Drug Discovery

Professor Tim Harrison, Lead Investigator

It has become increasingly clear that rather than being a single disease, cancer is a heterogeneous collection of diseases. It therefore follows that in order to diagnose and treat cancer effectively, strategies for patient selection must be combined with the development of molecularly targeted therapeutics so that patients can receive the drug or combination of drugs which is most appropriate for the treatment of their disease, at the appropriate time. 

This approach necessitates the involvement of multi-disciplinary teams of basic researchers and clinicians, working within an infrastructure which allows for effective knowledge transfer.

In June 2013, a new industrial-academic drug discovery collaboration was established within the Centre for Cancer Research and Cell Biology (CCRCB). This partnership integrates both academic and industrial scientists to facilitate the translation of basic research discoveries into products which can ultimately derive value for patients. Working in close partnership with researchers from across the University and local hospitals, as well as with external researchers, the mission of the Drug Discovery group is to identify molecular targets which are relevant to disease and to develop strategies to modulate their function. Working closely with colleagues within the Centre (which includes the new Northern Ireland Molecular Pathology Laboratory and NI Biobank), a strong emphasis will be placed on the early development of biomarkers, both for patient selection, and for determining the relationship between drug pharmacokinetics and the associated pharmacodynamic response.

Key to the progression of any drug discovery programme is the identification of a chemical compound (either small molecule or protein based) which can interact with the target. This drug “hit” is then optimised to provide a compound (often termed a preclinical candidate) which has the potency and specificity to interact with the target at a therapeutic concentration which does not cause unacceptable side effects. This candidate molecule is further evaluated in pre-clinical development studies before progressing into clinical trials.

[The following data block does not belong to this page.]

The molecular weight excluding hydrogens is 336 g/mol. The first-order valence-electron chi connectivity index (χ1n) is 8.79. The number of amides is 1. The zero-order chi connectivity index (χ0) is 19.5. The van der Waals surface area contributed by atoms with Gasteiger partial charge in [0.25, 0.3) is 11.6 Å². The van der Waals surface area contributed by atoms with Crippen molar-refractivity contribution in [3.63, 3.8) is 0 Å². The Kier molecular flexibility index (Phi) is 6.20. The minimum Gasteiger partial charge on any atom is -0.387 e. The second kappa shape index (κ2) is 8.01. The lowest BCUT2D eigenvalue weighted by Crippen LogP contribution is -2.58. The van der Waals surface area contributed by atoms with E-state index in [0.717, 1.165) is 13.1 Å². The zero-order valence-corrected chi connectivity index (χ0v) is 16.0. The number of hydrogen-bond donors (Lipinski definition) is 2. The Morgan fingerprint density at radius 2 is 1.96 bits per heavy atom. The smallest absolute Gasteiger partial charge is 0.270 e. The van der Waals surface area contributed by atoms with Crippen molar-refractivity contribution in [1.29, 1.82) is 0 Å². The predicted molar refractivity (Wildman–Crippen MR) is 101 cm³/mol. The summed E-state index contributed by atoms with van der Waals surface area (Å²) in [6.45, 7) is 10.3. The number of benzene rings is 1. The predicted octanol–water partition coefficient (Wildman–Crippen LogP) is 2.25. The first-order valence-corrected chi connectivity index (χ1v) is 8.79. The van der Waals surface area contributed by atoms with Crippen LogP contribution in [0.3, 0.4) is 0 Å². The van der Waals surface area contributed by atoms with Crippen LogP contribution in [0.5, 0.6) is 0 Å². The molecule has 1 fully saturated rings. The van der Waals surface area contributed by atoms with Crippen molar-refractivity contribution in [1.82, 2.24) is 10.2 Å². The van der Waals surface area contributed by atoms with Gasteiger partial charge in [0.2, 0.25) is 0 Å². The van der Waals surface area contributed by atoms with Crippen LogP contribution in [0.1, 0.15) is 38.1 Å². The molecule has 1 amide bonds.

The capabilities of the Drug Discovery group include:

  • Medicinal chemistry expertise in hit identification, hit to lead and lead optimisation
  • Biology expertise in target validation and assay development using multiple formats
  • Fragment screening (using a range of orthogonal biophysical techniques)
  • Computer aided drug design
  • Measurement and interpretation of Absorption, Distribution, Metabolism and Excretion (ADME) and physicochemical properties of molecules
  • State of the art compound storage and data management facilities
  • Pre-clinical and clinical project management
  • International network of collaborators and outsourced service providers.

Research is currently focussed on the discovery of inhibitors of ubiquitin specific proteases and other ligases involved in the ubiquitin-proteasome system, as well as other protease targets shown to be involved in cancer progression. There is also a strong interest in developing new strategies for the disruption of protein-protein interactions, using both small molecules and peptides, and in the development of novel delivery vehicles for the specific targeting of therapeutic agents to tumours. Based on these drug discovery capabilities, it is anticipated that molecules will emerge that may be developable into the next generation of clinical medicines. The projects originate both from the CCRCB and other Schools within QUB. The multidisciplinary environment within the Centre for Cancer Research and Cell Biology, itself situated within easy reach of other research QUB faculties and Clinical Centres, offers an exciting opportunity for chemists, biologists, bioinformaticians, physicists, radiographers and clinicians to combine their expertise to facilitate the drug discovery process.